Saturday, July 01, 2006

Personal Notes II

This is a continuation of some personal reflections that I started in March.

Blogging is a backwards way to journal. I wish it had started with posts scrolling from the top instead of the bottom. Reading them in order would be more natural. It wouldn't be necessary to stop at the end of every post, move retrograde trying not to miss (or deliberately skip) something small, and read the preceding posts one at a time. NOT user-friendly at all...

As I was putting together this morning's posts I thought about an old bible my mother passed on to my generation that will have to be passed on to the next. Many families have old bibles, but this one may be older than most. It was printed in 1805 and there is an inscription at one place that says "Earnest [name]'s bible, bought in the 60th year of my age, 1806."

The covers are missing and all that remains of the New Testament is most of the Gospels. The family records section appears after the Apocrypha, and there is one loose piece of paper that seems to be from the front of another smaller bible even older than the first. This is a great trust and I have asked my children to consider who among them is most likely to pass on such a treasure. No one outside the family will have any use for it, and I have seen enough Antiques Road Show to know it is in such poor condition that it has no monetary value.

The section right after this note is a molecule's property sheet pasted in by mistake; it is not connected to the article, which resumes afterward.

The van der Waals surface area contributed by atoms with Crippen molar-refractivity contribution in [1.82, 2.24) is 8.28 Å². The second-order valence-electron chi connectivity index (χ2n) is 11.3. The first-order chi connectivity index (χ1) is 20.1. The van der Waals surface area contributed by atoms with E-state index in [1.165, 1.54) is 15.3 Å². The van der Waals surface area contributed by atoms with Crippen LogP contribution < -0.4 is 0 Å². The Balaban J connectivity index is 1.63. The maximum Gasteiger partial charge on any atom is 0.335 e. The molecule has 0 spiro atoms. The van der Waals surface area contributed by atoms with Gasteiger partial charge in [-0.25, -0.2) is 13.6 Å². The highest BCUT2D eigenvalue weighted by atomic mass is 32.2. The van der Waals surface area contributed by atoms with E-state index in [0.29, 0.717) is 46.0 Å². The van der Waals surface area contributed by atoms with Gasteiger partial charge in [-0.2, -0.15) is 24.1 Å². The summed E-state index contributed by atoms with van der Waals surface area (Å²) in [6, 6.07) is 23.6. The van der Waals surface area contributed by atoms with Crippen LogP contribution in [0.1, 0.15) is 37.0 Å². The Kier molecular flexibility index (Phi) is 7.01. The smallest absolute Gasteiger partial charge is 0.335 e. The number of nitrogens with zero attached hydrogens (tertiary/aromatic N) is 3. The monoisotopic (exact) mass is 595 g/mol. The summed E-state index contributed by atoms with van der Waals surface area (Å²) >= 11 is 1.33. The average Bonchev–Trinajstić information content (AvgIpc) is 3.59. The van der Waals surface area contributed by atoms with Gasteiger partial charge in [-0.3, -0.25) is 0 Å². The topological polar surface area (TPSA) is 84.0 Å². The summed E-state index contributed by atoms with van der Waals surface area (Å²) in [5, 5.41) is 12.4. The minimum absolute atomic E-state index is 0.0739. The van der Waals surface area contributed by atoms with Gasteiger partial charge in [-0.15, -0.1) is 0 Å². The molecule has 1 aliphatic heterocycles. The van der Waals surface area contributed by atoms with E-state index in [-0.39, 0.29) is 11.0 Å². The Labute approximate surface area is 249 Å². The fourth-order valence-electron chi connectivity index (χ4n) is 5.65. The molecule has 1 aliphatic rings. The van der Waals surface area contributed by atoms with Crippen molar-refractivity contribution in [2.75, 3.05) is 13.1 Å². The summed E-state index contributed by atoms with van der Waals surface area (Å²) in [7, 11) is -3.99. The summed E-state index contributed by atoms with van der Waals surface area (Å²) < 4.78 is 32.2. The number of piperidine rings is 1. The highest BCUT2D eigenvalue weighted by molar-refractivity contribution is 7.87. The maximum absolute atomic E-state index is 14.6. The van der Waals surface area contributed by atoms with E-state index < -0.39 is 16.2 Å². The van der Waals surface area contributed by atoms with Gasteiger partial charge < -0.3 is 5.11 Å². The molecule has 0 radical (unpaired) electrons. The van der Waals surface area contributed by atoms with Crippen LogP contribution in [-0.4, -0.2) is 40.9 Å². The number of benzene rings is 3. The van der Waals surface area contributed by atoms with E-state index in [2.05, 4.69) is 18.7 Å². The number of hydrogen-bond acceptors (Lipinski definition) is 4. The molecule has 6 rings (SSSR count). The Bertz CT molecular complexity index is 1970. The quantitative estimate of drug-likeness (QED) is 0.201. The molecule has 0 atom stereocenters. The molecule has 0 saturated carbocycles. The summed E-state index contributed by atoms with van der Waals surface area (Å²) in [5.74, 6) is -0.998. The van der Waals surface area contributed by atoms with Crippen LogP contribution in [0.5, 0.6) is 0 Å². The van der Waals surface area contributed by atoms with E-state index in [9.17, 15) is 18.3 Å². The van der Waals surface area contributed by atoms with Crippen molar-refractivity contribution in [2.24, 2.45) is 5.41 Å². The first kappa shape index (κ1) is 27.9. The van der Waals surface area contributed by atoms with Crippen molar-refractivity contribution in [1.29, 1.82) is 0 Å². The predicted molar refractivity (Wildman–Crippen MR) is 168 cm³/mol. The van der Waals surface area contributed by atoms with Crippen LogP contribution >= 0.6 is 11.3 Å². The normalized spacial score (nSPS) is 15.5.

But thinking about the age of this book, two hundred years, is humbling. Our progenitor who owned this bible would have been a young man when the Declaration of Independence was written, and would have passed on before the Civil War was fought. He came from a different era and would be shocked to hear some of the news to which we now pay little attention.

Part of my imagination as I listened to the reading of the Declaration of Independence mentioned earlier was thinking about this long-gone relative and how he and his peers might regard today's version of the Republic that was not yet formed when they were alive. Would they regard it as the defender of liberty, independence and freedom that they saught to fashion? Or would they instead regard our place in the world, the biggest of the super-powers, as more like the imperial power of the British Crown, from which they sought "a separate and equal station to which the Laws of Nature and of Nature's God entitle them..."

NPR Link.

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